French pride gets hit by a study about travelers’ behavior

June 16, 2008

It looks like French cultural exception is not so much appreciated in the rest of the world.  The results of a study conducted towards 4,000 hotels in Germany, UK, France, Italy, Canada and the US about international travelers behavior was just released by Expedia France. French tourists are seen as the worst travelers in Europe: constant complainers, impolite, cheap, and incapable to speak another language are the main flaws attributed to the French by hotel owners. But there is worse: French travelers are even considered the worst tourists in their own country! That hurts…

At the world level, fortunately, there is worse than us. French are beaten by Chinese and Indians in the Top 3 of worst travelers. We complain too much, Chinese are pointed at for their look and their lack of interest in local food, and Indians seem to have a different idea of hygiene according to hotel owners. All of them are also considered spending too little when they travel.

There are however a few departments in which French travelers are appreciated. We seem to be the 3rd most interested nation in local food and the second one most well dressed, behind the Italians, needless to say. What a surprise!

Velib’, the new French Revolution

June 16, 2008

During my recent trip to Paris I was very impressed with the numerous stations of the new bicycle rentals system, Velib’, spread out across the city. I also felt that Parisian traffic was less congested than since my previous visit 6 months ago. Velib’ is a self-service bicycle rental program which was launched in July 2007. The service offers 20,600 bicycles and 1,451 automated stations: one about every 300 meters!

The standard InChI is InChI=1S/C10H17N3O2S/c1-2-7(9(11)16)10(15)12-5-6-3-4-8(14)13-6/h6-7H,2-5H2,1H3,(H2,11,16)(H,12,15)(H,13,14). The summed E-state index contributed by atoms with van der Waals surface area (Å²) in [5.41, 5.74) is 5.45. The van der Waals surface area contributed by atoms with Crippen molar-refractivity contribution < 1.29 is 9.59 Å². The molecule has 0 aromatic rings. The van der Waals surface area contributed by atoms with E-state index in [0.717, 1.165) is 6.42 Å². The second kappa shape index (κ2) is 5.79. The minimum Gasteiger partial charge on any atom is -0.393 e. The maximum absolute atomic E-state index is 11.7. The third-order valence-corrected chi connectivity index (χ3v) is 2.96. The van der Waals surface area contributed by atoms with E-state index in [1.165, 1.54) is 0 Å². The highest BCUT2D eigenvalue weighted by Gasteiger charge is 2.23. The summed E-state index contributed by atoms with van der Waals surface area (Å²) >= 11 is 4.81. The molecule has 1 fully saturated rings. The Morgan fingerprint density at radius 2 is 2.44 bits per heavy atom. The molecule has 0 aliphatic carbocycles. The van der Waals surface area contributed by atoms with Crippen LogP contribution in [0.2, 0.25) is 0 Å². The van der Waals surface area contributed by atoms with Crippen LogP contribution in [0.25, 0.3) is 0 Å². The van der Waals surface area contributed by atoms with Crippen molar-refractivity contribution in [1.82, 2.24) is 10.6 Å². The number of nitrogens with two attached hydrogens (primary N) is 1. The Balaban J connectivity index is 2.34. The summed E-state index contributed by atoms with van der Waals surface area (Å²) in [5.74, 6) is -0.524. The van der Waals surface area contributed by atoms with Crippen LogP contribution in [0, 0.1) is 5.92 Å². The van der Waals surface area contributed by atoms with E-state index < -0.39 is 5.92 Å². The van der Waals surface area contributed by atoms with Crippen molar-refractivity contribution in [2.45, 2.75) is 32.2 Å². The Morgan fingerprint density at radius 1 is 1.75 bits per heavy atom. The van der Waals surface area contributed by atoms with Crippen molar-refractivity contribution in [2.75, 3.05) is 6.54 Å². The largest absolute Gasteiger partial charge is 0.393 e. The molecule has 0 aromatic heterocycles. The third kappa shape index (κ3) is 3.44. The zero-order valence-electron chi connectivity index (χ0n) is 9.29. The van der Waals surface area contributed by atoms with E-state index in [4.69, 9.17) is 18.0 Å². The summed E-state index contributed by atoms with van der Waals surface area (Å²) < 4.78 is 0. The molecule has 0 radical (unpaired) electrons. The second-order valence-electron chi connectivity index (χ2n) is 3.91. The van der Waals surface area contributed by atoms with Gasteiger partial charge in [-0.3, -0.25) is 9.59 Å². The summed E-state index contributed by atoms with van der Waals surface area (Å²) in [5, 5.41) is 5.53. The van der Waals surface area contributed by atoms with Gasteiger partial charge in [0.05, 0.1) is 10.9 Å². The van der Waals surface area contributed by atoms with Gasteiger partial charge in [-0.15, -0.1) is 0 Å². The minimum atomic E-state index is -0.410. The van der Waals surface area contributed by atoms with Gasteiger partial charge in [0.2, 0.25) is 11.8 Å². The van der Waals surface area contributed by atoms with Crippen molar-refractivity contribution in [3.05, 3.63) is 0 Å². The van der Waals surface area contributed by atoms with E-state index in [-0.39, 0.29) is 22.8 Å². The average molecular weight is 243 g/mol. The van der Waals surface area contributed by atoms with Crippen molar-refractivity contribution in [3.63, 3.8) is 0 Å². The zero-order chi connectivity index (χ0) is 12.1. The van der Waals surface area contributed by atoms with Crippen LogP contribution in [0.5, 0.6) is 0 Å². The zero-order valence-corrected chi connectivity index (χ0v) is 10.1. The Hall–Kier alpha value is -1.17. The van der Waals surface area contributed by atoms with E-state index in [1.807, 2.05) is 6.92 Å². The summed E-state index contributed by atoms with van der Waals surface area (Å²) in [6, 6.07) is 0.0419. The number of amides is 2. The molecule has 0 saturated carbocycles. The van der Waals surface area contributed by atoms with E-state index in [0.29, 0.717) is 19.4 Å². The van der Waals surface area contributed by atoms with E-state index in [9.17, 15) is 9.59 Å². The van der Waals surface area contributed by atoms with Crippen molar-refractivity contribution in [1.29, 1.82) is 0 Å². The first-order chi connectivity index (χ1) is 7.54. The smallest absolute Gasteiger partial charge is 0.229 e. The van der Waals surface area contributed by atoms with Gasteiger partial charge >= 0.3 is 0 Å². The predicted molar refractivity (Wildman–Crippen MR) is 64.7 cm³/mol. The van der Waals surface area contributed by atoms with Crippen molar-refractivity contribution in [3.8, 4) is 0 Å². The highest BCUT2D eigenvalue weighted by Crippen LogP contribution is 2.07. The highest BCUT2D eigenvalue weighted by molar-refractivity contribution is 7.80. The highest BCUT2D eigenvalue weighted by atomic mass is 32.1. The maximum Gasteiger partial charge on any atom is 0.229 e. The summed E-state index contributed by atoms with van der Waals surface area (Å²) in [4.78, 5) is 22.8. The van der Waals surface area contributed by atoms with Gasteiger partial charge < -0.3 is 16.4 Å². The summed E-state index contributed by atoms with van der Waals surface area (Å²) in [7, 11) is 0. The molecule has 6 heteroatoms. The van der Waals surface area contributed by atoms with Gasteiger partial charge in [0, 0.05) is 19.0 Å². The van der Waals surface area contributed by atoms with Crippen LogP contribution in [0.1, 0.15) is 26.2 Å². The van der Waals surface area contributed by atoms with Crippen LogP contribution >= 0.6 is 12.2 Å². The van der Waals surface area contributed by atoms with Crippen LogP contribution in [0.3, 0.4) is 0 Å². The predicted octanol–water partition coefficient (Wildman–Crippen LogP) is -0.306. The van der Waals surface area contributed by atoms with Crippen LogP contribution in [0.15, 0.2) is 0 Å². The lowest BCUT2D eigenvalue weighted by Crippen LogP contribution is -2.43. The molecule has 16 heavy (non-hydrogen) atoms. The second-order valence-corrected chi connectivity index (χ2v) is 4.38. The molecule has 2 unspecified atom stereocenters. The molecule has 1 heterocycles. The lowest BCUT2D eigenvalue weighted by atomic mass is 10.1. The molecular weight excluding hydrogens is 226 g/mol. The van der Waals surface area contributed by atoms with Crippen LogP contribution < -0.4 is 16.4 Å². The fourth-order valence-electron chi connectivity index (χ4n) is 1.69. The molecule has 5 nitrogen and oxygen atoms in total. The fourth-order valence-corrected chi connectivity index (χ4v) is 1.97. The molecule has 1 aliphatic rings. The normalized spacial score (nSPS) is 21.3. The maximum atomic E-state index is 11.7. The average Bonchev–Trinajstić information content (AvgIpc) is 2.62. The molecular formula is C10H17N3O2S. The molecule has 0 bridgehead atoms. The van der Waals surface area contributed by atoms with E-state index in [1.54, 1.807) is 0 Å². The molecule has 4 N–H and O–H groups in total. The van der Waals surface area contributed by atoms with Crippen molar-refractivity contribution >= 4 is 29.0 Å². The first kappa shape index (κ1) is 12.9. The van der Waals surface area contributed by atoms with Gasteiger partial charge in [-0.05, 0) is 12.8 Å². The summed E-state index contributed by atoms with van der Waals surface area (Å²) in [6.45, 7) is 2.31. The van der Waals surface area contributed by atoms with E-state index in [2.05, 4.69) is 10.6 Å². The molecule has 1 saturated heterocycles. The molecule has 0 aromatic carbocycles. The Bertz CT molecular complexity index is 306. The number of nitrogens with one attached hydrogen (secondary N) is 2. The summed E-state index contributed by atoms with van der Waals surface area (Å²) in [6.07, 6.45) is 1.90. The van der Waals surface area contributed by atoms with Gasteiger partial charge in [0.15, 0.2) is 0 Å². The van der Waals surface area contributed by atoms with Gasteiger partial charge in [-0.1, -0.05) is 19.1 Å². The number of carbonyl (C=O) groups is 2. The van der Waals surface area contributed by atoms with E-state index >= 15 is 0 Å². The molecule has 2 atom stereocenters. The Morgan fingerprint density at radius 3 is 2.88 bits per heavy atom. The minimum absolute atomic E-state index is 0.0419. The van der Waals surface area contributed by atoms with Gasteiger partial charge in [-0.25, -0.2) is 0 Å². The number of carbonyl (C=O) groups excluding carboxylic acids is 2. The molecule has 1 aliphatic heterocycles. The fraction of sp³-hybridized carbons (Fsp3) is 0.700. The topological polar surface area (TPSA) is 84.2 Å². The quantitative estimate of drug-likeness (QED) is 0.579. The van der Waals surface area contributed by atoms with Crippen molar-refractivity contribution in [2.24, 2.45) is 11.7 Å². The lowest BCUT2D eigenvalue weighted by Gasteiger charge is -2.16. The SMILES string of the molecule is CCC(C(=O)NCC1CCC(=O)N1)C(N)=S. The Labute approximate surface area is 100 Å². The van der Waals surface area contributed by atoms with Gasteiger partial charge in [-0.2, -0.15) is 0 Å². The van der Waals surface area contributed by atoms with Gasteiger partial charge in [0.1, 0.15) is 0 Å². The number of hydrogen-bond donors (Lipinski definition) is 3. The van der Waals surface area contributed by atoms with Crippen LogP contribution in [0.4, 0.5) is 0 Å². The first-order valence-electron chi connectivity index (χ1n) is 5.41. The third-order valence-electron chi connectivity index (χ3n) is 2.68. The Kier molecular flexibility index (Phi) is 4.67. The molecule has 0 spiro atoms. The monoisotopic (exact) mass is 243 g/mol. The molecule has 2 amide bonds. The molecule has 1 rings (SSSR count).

How does it work? Available 24/7 the service is very simple as users can take a bicycle in one station and put it back in another. They first need to take out a subscription by the day, week or year, which allows them an unlimited number of rentals. The price is respectively 1, 5 or 29 euros. Bike rental is free of charge for the first half-hour, then costs 1 to 4 euros every 30 minutes. This is a very cheap service, since the average trip only lasts 18 minutes. In order to avoid thefts each user has to pay a security deposit of 150 euros.



So far, 20 million rides happened with an average of 70,000 trips each day. Users are 58% male, 40% are between 26 and 35 years old and one third come from the suburb. Asked why they love Velib’ they consider it’s a great way to beat traffic, to stay healthy and to be free. It’s also unbeatable to reduce pollution. As a matter of fact 20% use their car less…


Good news: The program is starting to spread. It was introduced last month in Washington DC under the name of “SmartBike DC”. In this time of gas price increase let’s hope this service will soon be available everywhere in the US.

Taxi-bikes: You can’t stop progress…

June 10, 2008

© CitybirdLike many other capitals, Paris suffers from a congested traffic. That’s how a new transportation system appeared in 2000 to ease movements of business travelers: the taxi-bike. A professional driver, a helmet, gloves and a jacket are usually provided for more comfort and safety for an average cost of 55 euros. Several companies operate in France, such as Motocab, Skoot and the well-named Citybird in Paris. This company already transporParistravelbiketed over 50 000 people since 2003. The French railway company, SNCF, recently made a partnership with Citybird to offer bike trips to professional travelers in every parisian railway station. Prices start at 25 euros. First class passengers are expected by the driver at the end of their train platform and their luggage is being taken care of. Registration can be made on-line on the website or by calling (33) 1 58 82 29 11.

This transportation system is not new to developing countries such as Thailand and Brazil. In Europe, London opened the bal but was quickly surpassed by Paris where 200 taxi-bikes are in activity.

For more info (in French) on taxi-bikes check the blog:


What to see in Paris this month: Retrospective Camille Claudel at the Rodin Museum

June 10, 2008

© Musee Rodin - ParisI showed her where she would find gold, but the gold she finds is her very own” said Auguste Rodin of the French sculptor Camille Claudel. The major retrospective that the Rodin Museum is dedicating until July 20th to this free-spirited artist showcases over 80 sculptures in marble, terracotta, plaster, onyx and bronze as well as some correspondence between Rodin and Camille Claudel.